Remember when BinLaden did, remember when Adolph had his way, remember Pharoah, remember all the power in mens hands to determine and implement policy. Remember the Popes and the Generals, and the Shahs, and the Imams, The Kings, remember heroes- what percent of military heroes, sports heroes, political heroes, that influence social norms and acceptable treatment of human beings are male? What influences a society to kill? Only individuals are influenced to kill? Are church leaders men? Usually? Are political leaders globally men? Usually? What percent? Whos at fault? Who has the power? Why do we kill? Why do we ask? Yes women kill. No, all women should be hated for the actions of a few. One bad apple shouldn’t spoil the whole bunch. Who are the Rock Stars? did a woman come to mind? You can name some, but you can name more men. Who are the Pilots, who are the astronauts, who are the philosophers, who are the composers, who are the sculptors, who are the inventors, who are the authors. Is it me? I sure can name some Women in those catagories of fame, but mostly movie stars. Is it me? Half the population, Marc, says. Is it half the power? Is it half the onus? What have we done to these women that made them kill their children? One wonders. The men who killed their offspring and lovers, and wives and themselves just seem to have done a crazy manly sort of thing.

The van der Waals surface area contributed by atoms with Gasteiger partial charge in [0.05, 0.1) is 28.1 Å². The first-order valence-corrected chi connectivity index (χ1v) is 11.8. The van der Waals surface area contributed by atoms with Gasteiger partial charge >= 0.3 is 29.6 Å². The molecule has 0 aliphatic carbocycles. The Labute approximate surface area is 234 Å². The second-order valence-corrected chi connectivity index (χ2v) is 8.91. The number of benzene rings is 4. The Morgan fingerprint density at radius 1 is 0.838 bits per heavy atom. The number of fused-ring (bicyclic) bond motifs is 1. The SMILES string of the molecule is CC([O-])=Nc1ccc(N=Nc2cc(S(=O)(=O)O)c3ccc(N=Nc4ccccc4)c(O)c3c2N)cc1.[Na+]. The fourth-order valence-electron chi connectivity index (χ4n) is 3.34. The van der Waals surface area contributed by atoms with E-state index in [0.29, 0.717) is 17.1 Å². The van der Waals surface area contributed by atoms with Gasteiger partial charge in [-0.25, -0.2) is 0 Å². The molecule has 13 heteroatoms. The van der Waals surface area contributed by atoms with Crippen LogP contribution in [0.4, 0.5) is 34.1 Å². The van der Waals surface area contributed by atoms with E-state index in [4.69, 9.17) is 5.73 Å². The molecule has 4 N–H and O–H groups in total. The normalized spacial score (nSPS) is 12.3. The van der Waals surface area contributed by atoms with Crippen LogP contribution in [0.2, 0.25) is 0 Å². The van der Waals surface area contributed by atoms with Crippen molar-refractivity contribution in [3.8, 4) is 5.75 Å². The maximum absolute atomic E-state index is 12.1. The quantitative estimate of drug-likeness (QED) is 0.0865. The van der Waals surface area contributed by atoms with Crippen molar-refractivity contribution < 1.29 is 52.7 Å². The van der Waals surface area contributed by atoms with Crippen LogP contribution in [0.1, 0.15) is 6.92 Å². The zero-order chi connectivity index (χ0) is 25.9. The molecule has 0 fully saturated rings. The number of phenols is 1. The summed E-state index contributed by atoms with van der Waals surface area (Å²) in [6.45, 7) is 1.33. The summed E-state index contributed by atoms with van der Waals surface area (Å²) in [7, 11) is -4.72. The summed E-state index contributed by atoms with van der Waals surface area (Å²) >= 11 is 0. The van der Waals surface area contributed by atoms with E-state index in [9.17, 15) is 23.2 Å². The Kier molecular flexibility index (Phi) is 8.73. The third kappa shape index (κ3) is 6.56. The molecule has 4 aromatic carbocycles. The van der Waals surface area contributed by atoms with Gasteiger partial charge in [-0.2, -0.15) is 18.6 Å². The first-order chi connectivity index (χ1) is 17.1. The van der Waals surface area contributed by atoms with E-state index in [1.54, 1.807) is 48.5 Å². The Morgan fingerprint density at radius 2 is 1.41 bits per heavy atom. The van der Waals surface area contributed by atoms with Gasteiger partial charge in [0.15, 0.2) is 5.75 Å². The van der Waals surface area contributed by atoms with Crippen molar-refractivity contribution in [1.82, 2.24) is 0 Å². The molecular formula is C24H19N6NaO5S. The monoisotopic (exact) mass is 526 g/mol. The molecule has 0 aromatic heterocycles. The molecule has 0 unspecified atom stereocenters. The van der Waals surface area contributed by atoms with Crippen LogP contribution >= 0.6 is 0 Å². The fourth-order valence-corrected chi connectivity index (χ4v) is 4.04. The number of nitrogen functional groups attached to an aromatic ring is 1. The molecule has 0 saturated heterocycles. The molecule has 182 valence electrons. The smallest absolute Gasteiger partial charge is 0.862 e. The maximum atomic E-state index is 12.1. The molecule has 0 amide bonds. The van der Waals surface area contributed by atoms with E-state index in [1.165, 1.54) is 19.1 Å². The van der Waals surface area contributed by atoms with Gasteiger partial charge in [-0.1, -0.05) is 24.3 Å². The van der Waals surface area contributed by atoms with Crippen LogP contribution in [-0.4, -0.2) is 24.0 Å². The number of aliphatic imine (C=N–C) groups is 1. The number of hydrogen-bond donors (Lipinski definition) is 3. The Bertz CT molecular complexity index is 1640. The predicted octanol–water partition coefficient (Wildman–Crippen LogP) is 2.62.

10. Infidel says:

    http://www.ojp.usdoj.gov/bjs/homicide/gender.htm

  11. Violet says:

    Infidel, there’s no point actually talking to this guy. He’s just a moron who’s looking for attention. His IP addresses look like some hacker site in Italy. Ignore him.

  12. Infidel says:

    “In fact, I did a quick search on Google news and came up with these results just from the past week and a half:…”

    Sometimes I don’t like this world so much. Then I’m ashamed of my contempt. I guess it’s healthy though.

  13. mAndrea says:

    Dr. Socks, with all due respect, I don’t believe men, in general, are ever going to give up the sexism. Perhaps I am overly simplistic, but here’s one of the reasons I think this: